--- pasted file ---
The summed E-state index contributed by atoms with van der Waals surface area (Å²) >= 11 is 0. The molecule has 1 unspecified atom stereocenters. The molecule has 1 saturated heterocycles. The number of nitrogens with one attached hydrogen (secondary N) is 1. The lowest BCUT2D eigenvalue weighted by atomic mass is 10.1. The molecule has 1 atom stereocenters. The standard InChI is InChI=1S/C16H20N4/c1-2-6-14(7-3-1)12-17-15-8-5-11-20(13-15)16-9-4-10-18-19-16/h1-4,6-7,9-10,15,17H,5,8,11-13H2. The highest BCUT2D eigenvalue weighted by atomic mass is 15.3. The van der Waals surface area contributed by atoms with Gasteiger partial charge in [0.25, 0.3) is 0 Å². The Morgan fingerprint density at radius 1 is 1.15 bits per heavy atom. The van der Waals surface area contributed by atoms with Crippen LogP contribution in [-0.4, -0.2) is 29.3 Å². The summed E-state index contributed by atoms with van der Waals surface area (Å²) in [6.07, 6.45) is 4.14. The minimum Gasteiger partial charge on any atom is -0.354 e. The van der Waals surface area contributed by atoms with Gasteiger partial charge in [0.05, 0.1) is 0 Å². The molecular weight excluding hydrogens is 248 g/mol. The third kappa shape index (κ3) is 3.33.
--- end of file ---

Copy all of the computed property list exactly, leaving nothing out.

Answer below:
The summed E-state index contributed by atoms with van der Waals surface area (Å²) >= 11 is 0. The molecule has 1 unspecified atom stereocenters. The molecule has 1 saturated heterocycles. The number of nitrogens with one attached hydrogen (secondary N) is 1. The lowest BCUT2D eigenvalue weighted by atomic mass is 10.1. The molecule has 1 atom stereocenters. The standard InChI is InChI=1S/C16H20N4/c1-2-6-14(7-3-1)12-17-15-8-5-11-20(13-15)16-9-4-10-18-19-16/h1-4,6-7,9-10,15,17H,5,8,11-13H2. The highest BCUT2D eigenvalue weighted by atomic mass is 15.3. The van der Waals surface area contributed by atoms with Gasteiger partial charge in [0.25, 0.3) is 0 Å². The Morgan fingerprint density at radius 1 is 1.15 bits per heavy atom. The van der Waals surface area contributed by atoms with Crippen LogP contribution in [-0.4, -0.2) is 29.3 Å². The summed E-state index contributed by atoms with van der Waals surface area (Å²) in [6.07, 6.45) is 4.14. The minimum Gasteiger partial charge on any atom is -0.354 e. The van der Waals surface area contributed by atoms with Gasteiger partial charge in [0.05, 0.1) is 0 Å². The molecular weight excluding hydrogens is 248 g/mol. The third kappa shape index (κ3) is 3.33.